Exciting molecular genetic advances in CPPD have been spurred by identification of linkage of familial, early-onset CPPD with multiple mutations in ANKH.7,8 Moreover, homozygosity for -4 G to A substitution in the ANKH 5’-untranslated region, which promotes increased ANKH mRNA levels, was present in approximately 4% of British subjects who had carried a prior diagnosis of idiopathic chondrocalcinosis of aging.13 Increased ANKH promotes cartilage matrix catabolism by chondrocytes.8 As such, ANKH mediates development and anatomic progression of both early-onset familial CPPD and late-onset disease.
You Might Also Like
Explore This IssueOctober 2013
Also By This Author
New Developments in CPPD Clinical Features and Outcomes
A recent consensus process by the European League Against Rheumatism (EULAR) reclassified CPPD, and suggested new terminology for clinical forms of CPPD arthritis.14 EULAR’s proposed abandonment of the “pseudogout” terminology for acute CPPD arthritis ultimately may be counterproductive for disease recognition outside rheumatology. Other limits of the EULAR classification, in my opinion, include lack of precise attention to systemic degenerative arthropathy primarily driven by CPPD in a subset of patients, rather than secondarily associated with the primary process of OA in the majority. In this context, chronic degenerative arthropathy in primary CPPD commonly affects certain joints that are typically spared by primary OA, such as the metacarpophalangeal and wrist joints.15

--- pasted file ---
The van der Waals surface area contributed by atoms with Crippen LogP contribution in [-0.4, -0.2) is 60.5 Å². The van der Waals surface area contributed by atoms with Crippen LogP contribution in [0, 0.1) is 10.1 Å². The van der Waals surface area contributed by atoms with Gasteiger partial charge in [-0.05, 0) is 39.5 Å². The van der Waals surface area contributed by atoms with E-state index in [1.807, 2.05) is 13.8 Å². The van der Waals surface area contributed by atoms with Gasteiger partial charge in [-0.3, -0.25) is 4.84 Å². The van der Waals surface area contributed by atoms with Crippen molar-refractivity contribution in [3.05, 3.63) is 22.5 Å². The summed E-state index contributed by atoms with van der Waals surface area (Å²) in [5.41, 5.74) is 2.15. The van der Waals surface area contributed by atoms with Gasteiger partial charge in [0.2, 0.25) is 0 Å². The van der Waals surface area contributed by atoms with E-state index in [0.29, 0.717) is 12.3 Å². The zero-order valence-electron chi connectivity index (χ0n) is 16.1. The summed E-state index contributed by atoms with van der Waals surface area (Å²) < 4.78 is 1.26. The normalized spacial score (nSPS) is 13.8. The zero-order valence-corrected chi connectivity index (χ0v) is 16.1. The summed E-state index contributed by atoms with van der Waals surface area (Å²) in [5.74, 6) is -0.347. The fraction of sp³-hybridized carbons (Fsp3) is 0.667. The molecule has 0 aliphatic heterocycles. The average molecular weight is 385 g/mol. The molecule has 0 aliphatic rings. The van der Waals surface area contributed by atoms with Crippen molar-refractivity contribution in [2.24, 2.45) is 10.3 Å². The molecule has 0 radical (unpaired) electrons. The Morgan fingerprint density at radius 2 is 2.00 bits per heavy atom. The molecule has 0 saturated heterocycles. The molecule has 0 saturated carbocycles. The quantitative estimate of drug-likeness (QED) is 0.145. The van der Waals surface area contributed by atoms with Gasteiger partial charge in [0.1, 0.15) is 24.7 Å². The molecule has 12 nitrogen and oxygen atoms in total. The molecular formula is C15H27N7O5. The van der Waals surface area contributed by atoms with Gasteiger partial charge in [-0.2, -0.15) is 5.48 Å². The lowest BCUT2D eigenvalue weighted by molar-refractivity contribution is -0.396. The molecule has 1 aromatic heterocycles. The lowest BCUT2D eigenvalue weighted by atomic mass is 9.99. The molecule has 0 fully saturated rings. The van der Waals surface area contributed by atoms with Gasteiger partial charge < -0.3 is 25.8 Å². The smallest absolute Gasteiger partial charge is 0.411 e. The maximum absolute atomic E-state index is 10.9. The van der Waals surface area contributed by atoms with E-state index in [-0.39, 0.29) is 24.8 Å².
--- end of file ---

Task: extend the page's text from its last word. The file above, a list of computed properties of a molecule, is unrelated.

CPPD is very often clinically silent, but is a biomarker of aging, connective-tissue degeneration, and low-grade inflammation.15 Because CPPD is so strongly linked with OA, and can manifest as a primary cause of inflammation and cartilage-matrix catabolism, the impression has been that CPPD drives inflammatory symptoms and progression in OA. However, there is no clear correlation between the extent of calcification and progression of CPPD. The Boston Osteoarthritis of the Knee Study and the Health, Aging, and Body Composition Study did not link CPPD with elevated risk of cartilage loss in OA.16 Other work revealed no significant differences with or without CPPD in activities of daily living, or age at total knee arthroplasty, for degenerative arthritis.15 Moreover, the association between OA and CPPD may be linked more to presence of osteophytes than to joint-space narrowing.15